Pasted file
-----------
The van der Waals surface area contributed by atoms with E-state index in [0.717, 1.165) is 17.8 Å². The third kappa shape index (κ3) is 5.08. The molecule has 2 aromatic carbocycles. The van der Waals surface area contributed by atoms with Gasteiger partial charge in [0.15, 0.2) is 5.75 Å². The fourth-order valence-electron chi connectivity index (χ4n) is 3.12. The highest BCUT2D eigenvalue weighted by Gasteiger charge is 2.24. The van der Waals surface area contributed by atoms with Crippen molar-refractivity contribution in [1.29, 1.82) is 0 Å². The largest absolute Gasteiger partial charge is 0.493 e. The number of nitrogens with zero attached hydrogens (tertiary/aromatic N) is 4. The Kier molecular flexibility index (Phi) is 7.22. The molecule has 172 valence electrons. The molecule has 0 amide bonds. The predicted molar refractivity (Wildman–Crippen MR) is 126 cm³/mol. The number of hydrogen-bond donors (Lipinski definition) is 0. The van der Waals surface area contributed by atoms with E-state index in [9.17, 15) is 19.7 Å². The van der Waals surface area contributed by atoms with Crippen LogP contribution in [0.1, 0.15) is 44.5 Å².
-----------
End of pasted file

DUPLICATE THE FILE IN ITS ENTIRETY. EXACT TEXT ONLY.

The van der Waals surface area contributed by atoms with E-state index in [0.717, 1.165) is 17.8 Å². The third kappa shape index (κ3) is 5.08. The molecule has 2 aromatic carbocycles. The van der Waals surface area contributed by atoms with Gasteiger partial charge in [0.15, 0.2) is 5.75 Å². The fourth-order valence-electron chi connectivity index (χ4n) is 3.12. The highest BCUT2D eigenvalue weighted by Gasteiger charge is 2.24. The van der Waals surface area contributed by atoms with Crippen molar-refractivity contribution in [1.29, 1.82) is 0 Å². The largest absolute Gasteiger partial charge is 0.493 e. The number of nitrogens with zero attached hydrogens (tertiary/aromatic N) is 4. The Kier molecular flexibility index (Phi) is 7.22. The molecule has 172 valence electrons. The molecule has 0 amide bonds. The predicted molar refractivity (Wildman–Crippen MR) is 126 cm³/mol. The number of hydrogen-bond donors (Lipinski definition) is 0. The van der Waals surface area contributed by atoms with E-state index in [9.17, 15) is 19.7 Å². The van der Waals surface area contributed by atoms with Crippen LogP contribution in [0.1, 0.15) is 44.5 Å².